Franklin Would Have Opposed Extending Unemployment Benefits
December 9, 2010 by Bob Livingston
The White House announced late Monday it had reached an agreement with Republicans to extend the current tax rates — also known as the Bush era tax cuts — for two years. To reach that compromise, Republicans agreed to extend unemployment benefits.
Under the agreement — which displeased Congressional Democrats who wanted President Barack Obama to stand against tax cuts for those making more than $250,000 a year —unemployment benefits would remain in effect through the end of 2011 for workers who have been laid off for more than 26 weeks and less than 99 weeks.
In agreeing to extend unemployment benefits, Republicans made a bad deal. Unemployment benefits are paid by businesses as a tax. Money is confiscated from businesses through a Federal tax and distributed by State governments to unemployed workers, many of whom have passed up job opportunities that paid less than they wanted to earn. And many of those workers have given up their job search altogether, favoring instead the “free” money that continues to come their way.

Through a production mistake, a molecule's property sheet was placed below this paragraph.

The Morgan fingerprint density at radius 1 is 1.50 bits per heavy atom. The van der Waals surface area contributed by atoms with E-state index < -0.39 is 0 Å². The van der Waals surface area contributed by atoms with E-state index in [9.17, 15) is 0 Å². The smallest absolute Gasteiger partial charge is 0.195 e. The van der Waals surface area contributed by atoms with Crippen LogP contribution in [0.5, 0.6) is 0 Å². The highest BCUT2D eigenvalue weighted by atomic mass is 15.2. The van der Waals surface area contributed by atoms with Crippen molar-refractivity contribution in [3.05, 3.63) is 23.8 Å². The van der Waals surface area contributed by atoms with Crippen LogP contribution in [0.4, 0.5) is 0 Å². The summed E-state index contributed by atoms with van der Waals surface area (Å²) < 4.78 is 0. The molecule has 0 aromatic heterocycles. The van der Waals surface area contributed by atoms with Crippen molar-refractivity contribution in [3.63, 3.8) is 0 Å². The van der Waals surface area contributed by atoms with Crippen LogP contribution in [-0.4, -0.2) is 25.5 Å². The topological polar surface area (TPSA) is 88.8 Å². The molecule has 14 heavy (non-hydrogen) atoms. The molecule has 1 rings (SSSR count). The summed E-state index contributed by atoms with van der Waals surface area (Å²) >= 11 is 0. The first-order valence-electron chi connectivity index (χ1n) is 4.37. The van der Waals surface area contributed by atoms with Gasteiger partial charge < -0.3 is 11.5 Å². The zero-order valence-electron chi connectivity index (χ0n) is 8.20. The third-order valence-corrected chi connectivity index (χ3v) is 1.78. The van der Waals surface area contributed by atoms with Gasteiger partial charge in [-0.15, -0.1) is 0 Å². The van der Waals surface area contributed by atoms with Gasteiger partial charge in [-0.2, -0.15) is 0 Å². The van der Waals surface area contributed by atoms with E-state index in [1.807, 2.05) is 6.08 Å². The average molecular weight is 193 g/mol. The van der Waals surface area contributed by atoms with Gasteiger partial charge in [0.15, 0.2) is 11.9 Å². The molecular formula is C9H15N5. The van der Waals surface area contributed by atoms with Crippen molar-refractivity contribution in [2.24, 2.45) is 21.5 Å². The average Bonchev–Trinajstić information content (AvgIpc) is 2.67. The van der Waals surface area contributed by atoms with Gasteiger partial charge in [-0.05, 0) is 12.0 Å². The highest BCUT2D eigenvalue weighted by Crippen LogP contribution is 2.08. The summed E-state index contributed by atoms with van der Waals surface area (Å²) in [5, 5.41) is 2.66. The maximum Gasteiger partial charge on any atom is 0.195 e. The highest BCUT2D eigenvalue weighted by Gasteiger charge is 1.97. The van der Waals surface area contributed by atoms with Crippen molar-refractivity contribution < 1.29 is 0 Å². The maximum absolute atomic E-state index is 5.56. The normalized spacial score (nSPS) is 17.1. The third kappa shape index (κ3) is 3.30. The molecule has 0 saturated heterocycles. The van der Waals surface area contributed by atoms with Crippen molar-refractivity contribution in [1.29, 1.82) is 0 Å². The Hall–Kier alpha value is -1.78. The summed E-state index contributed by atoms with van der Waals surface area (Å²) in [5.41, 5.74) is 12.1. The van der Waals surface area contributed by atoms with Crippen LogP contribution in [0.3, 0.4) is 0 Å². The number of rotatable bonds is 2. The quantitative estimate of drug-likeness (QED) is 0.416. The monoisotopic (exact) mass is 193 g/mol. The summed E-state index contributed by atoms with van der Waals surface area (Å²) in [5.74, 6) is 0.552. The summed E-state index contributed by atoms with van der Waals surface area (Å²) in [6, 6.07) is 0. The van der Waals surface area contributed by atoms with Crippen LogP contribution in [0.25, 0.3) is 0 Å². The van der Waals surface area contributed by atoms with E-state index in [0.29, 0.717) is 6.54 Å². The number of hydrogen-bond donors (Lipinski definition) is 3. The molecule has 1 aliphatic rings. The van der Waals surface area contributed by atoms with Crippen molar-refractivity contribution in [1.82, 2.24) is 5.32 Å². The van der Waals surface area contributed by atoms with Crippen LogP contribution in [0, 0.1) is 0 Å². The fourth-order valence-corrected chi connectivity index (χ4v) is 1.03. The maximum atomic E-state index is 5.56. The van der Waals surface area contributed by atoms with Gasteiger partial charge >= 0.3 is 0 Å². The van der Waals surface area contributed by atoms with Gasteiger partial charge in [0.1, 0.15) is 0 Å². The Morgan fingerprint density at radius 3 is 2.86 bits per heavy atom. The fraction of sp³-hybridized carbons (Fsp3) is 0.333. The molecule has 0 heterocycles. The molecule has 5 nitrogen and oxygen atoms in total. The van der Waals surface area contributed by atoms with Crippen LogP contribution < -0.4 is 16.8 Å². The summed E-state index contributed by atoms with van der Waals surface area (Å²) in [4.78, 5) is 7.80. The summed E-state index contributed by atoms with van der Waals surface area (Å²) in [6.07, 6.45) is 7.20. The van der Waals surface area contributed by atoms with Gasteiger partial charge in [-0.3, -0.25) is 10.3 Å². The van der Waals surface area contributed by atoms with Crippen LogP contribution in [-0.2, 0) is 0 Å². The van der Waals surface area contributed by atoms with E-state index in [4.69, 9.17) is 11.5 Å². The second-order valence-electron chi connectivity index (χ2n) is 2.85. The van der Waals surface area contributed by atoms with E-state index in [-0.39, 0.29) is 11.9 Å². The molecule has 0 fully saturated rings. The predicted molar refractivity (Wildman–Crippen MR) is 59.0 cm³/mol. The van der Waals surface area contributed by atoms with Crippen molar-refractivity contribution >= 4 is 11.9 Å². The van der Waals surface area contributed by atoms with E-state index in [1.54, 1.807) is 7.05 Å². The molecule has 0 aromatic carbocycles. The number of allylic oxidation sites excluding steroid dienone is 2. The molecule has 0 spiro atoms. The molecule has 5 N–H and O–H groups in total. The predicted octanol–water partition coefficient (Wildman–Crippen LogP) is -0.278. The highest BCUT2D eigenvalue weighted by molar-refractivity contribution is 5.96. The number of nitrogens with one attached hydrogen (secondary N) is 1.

Benjamin Franklin knew that providing for the poor would not help them out of poverty. In a letter he wrote May 9, 1753, Franklin said:
“Repeal that [welfare] law, and you will soon see a change in their manners. St. Monday and St. Tuesday, will soon cease to be holidays. Six days shalt thou labor, though one of the old commandments long treated as out of date, will again be looked upon as a respectable precept; industry will increase, and with it plenty among the lower people; their circumstances will mend, and more will be done for their happiness by inuring them to provide for themselves, than could be done by dividing all your estates among them.”
And in On the Price of Corn and Management of the Poor in November, 1766, Franklin wrote:
“I am for doing good to the poor, but I differ in opinion of the means. I think the best way of doing good to the poor, is not making them easy in poverty, but leading or driving them out of it. In my youth I traveled much, and I observed in different countries, that the more public provisions were made for the poor, the less they provided for themselves, and of course became poorer. And, on the contrary, the less was done for them, the more they did for themselves, and became richer.”